Straight out of Tolstoy

All happy families are alike; each unhappy family is unhappy in its own way.
                                                                                                      Leo Tolstoy

Yo can choose your friends but you sho’ can’t choose your family, an’ they’re still kin to you no matter whether you acknowledge ’em or not…              Harper Lee

 

Members of both happy and unhappy families are affected by resentments, feeling left out, unappreciated, taken advantage of, unappreciated, taken advantage of, being misunderstood and countless other ways.  It’s the happy family that’s able to resolve issues and remain involved.

Or maybe it’s the unhappy family who is doing better when they bring differences out in the open, play no conciliatory games and accept their feelings. Those are few and far between.  The more common is the unhappy family who pretends to be happy but silently hangs on to their resentments and hard feelings.

My family is a mix of all of these. My parents and their six children, in our growing up years, had the usual minor glitches. Let’s face it. All families have that one or two hard to understand or tolerate person who stretches the patience of everyone. And who puts a damper on Christmas dinner.

Once I was an adult, I recall how my dad would remark after a holiday get together, how happy he was that we could spend time together. And yes, we could put aside our differences for a few hours in the name of family peace.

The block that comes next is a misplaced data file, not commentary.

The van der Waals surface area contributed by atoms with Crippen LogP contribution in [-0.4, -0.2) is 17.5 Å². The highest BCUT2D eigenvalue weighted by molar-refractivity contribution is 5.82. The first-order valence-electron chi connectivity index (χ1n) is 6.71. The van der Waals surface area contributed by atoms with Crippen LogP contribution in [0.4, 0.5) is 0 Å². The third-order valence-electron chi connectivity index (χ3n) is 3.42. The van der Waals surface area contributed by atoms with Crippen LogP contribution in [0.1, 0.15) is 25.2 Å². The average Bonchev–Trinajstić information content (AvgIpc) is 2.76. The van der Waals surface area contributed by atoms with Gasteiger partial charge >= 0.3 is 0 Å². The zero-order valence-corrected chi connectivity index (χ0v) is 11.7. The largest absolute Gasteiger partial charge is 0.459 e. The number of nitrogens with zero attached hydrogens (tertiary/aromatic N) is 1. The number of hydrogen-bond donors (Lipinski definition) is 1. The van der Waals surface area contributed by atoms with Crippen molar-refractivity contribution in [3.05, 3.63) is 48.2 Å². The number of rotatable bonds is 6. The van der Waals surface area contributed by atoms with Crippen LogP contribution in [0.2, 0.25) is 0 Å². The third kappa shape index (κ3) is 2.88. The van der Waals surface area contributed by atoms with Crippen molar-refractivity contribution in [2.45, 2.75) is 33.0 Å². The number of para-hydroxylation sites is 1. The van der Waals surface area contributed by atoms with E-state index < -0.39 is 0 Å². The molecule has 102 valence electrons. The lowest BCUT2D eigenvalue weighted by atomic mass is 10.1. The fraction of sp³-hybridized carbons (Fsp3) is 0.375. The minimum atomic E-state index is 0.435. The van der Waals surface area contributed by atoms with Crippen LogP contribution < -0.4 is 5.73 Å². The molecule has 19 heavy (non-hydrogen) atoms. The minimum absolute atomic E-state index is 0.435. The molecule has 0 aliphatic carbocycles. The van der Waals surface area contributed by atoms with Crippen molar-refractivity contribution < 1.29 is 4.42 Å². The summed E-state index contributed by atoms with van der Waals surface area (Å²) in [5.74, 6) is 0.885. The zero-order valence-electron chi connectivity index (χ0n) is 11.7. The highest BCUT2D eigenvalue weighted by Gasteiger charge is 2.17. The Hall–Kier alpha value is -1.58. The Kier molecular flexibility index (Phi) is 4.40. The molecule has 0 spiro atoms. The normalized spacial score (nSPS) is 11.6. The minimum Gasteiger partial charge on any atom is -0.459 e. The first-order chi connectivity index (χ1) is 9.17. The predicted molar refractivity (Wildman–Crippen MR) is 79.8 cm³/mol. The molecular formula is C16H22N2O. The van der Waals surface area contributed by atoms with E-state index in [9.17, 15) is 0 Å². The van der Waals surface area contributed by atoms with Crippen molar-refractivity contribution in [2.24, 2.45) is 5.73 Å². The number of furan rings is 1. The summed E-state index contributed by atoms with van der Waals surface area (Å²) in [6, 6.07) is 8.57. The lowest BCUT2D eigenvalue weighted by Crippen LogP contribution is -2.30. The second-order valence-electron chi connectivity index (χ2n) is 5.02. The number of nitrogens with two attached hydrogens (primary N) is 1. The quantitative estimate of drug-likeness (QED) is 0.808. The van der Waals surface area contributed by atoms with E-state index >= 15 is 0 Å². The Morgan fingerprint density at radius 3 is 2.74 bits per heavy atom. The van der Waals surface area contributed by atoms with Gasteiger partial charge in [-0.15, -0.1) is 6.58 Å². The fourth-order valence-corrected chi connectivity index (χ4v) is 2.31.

But once Mom and Dad were gone, things changed.  I’d often said to a sister that once they were gone, family get togethers would fall away. For us, they have and we now have several factions.

One faction has Christmas their way; come if you want to or don’t but you have to leave by a certain time. Some, make up excuses so they don’t have to attend. Some purposely make other plans.

One faction wouldn’t go to a nephew’s graduation party because they’d have to see that one problem relative. That doesn’t seem fair to the graduate who had nothing to do with the long-standing disagreement. Another faction isn’t invited to certain weddings. And some don’t belong to any faction. They just show up whenever invited.

Perhaps I’m finally ready to accept that my family is irreparably broken. Thinking back, this is certainly not new. It’s been going on for a very long time, it just bothers me more now.

I finally faced reality this last year when my brother, sister-in-law and I planned a simple March Madness party. Some didn’t want to come unless assured a certain person would not be there. This was capped off when my attempts failed miserably to work out a holiday get together that would be convenient for everyone. I give up.

But here’s what I’ve decided to do. In a future event I’m planning, I’m inviting everyone. Some might not want to come. So be it. Personally, I’m not giving that person so much power. And if I’m boycotted, there’s nothing I can do about it.

 

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